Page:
According to the Food and Agriculture Organization (FAO), more than 500 million family farmers and peasants around the globe provide 80% of the food that is consumed worldwide. VC, its affiliated organizations, and other allies compellingly argue that food sovereignty and climate justice are strongly connected to one another. The Global Convergence of Land and Water Struggles (a network formed at the Social Forums of Dakar 2011 and Tunis 2013) put it in these terms: “Indeed, the struggle against global warming and for climate justice is deeply intertwined with the struggle for people’s rights to natural resources and for food sovereignty. Without securing people’s and communities’ control over land, rivers, oceans, forests, seeds etc. we will not be able to stop global warming.”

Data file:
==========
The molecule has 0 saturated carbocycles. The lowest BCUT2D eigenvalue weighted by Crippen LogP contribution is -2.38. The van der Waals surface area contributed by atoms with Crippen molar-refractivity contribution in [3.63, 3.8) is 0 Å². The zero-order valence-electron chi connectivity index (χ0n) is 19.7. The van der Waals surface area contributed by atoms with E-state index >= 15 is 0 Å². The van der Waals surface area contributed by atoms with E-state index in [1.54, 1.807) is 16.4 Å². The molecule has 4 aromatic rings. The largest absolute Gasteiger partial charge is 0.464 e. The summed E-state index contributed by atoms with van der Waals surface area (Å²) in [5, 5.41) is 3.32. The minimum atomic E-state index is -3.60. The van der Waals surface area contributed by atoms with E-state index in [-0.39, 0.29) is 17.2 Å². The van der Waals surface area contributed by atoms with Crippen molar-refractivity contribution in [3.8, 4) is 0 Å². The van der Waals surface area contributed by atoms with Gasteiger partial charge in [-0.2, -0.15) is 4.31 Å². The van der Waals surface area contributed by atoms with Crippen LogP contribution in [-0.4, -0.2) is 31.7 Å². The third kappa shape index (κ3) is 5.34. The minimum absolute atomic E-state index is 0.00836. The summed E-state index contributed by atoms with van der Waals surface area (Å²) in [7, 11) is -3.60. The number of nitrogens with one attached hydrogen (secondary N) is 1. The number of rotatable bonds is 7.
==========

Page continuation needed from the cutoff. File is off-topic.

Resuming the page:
VC is part of the many social movements that are skeptical about addressing global warming without taking a stance on capitalism, patriarchy, and other systems of inequality, and it joins forces with those who believe that climate justice should be front and center in any serious attempt to change the current state of affairs. VC argues that “while agribusiness is destroying biodiversity, local ecosystems, the global climate, livelihoods and life itself, peasant agroecology is a vital pathway forward as it already feeds the world’s people without risking the health of the planet” (Via Campesina 2018: 27). As Peter Rosset, Miguel Altieri, and many others have argued for decades, agroecology offers a path toward sustainable food production while also nurturing social justice, and addressing the agricultural dimensions of climate change. And, as Emma Siliprandi and others show, agroecology is underpinned by feminist struggles. Along these lines, the agro-ecological vision put forward by VC is not simply a set of agricultural techniques: “For us, agroecology is a form of resistance – a tool for organizing in opposition to corporate power. Agroecology cannot be defined exclusively in terms of sustainable and healthy food production” (Via Campesina 2018: 26). In terms of the relationship to global warming and climate justice, VC underlines that peasant agroecology requires far less fossil fuels by avoiding the use of agrochemicals while also conserving biodiversity, which in turn makes ecosystems and communities more resilient to extreme weather conditions.